CHAPEL HILL (February 10, 2012) – North Carolina’s labor market experienced modest payroll employment growth in 2011, netting a total of 19,600 jobs (+0.5 percent). With such restrained growth, little progress was made against joblessness. The state ended the year with more unemployed workers and a higher unemployment rate than it had one year earlier.
These findings come from a year-end review of labor market conditions released today by South by North Strategies, Ltd., a research firm specializing in economic and social policy. Available at Policy Points, the firm’s blog, the year-end review summarizes the major labor market trends of 2011.
“North Carolina netted more jobs in 2011 than in 2010, but the growth was insufficient to recover much of the ground lost during the recession,” said John Quinterno, a principal with South by North Strategies.”2011 was a ‘good’ year relative to the dismal standards of the recent past, but the performance of the labor market remained unimpressive when measured against any objective yardstick. Not only did North Carolina have fewer jobs in December 2011 than it did in December 2007, when the national recession began, but it also had fewer jobs than it did in December 1999. North Carolina simply has logged no net job growth over the last 12 years.”
The review notes that, on a number of indicators, the state’s labor market made little progress in 2011. While private-sector employment grew slightly, sizable reductions in public-sector payrolls offset one-third of the net gain. Even then, the private sector did not grow enough to put a perceptible dent in the monthly unemployment rate, which averaged 10 percent for the year.
“Economic hardship remained widespread in 2011,” added Quinterno. “Nearly 18 of every 100 members of the state’s labor force were underemployed due to the relative scarcity of job openings.”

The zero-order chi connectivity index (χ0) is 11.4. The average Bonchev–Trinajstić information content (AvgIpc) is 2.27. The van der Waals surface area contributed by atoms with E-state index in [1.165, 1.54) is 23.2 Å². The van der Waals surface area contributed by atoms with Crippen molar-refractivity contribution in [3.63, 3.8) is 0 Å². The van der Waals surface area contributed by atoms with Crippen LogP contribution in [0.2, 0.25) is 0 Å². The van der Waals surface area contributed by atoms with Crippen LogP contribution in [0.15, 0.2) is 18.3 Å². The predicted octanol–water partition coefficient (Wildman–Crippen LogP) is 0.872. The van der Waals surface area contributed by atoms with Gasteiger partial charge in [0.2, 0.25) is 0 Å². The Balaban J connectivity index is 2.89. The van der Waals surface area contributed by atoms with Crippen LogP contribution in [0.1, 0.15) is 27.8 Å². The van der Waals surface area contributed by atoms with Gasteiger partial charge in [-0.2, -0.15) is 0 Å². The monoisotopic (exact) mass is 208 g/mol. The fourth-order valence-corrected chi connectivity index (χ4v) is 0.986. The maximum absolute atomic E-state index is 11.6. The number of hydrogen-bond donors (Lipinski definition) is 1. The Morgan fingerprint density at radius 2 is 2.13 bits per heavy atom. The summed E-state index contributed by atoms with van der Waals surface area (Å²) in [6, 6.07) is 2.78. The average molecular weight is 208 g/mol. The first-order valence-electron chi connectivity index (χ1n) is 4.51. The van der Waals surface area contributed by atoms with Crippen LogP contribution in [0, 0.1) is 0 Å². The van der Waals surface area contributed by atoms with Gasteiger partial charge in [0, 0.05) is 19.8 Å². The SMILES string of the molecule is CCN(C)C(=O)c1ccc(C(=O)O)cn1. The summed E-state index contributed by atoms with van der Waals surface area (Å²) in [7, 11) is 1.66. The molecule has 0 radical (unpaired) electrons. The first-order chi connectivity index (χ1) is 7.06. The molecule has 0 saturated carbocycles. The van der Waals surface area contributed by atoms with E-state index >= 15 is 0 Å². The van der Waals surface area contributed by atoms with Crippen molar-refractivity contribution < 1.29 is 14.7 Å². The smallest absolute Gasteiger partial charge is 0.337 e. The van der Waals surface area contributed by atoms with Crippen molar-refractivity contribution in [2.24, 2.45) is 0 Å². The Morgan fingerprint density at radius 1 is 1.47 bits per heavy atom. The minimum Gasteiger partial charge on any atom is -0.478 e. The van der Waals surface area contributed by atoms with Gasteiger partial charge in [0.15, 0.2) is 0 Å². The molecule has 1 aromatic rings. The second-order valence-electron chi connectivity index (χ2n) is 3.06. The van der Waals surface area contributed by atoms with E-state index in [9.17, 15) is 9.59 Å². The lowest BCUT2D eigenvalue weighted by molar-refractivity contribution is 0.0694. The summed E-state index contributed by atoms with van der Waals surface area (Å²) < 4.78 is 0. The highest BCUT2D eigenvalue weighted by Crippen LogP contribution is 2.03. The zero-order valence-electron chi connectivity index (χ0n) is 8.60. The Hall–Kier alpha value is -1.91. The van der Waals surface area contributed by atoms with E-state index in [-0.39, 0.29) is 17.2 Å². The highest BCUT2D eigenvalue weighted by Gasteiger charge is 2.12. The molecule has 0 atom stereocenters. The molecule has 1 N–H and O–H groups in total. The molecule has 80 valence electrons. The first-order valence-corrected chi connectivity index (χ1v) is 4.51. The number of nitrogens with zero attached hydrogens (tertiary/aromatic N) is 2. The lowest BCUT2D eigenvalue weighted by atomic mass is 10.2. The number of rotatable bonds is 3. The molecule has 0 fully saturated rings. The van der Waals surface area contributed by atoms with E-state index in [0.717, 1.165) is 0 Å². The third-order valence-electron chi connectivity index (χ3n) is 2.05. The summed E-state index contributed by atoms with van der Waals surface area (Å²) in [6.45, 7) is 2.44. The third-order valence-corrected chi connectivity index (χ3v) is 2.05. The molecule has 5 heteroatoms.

The review expresses particular concern about the decline of the employment-to-population ratio to its lowest level since 1976, the prospects of the long-term unemployed, and the struggles facing families trying to make ends meet in the wake of job losses. The review notes, for example, that in October 2011, the most recent month with data, 17.6 percent of the state’s population was participating in the Supplemental Nutrition Assistance Program (formerly known as food stamps). The number of participants has grown by 79.2 percent since December 2007, as job losses have pushed the incomes of many households below the program’s strict income eligibility level.
“Unfortunately, there exists little evidence that points to an imminent change from the status quo,” observed Quinterno. “Many factors could weigh on the state’s economy in 2012, and absent robust job growth, joblessness and the associated hardships will remain widespread. 2012 could well be the fifth consecutive year of negative or minimal job growth in North Carolina.”
The full review is at http://www.sbnstrategies.com/?p=9798. Individuals also may access the full review on a smartphone by scanning the Quick Response code below.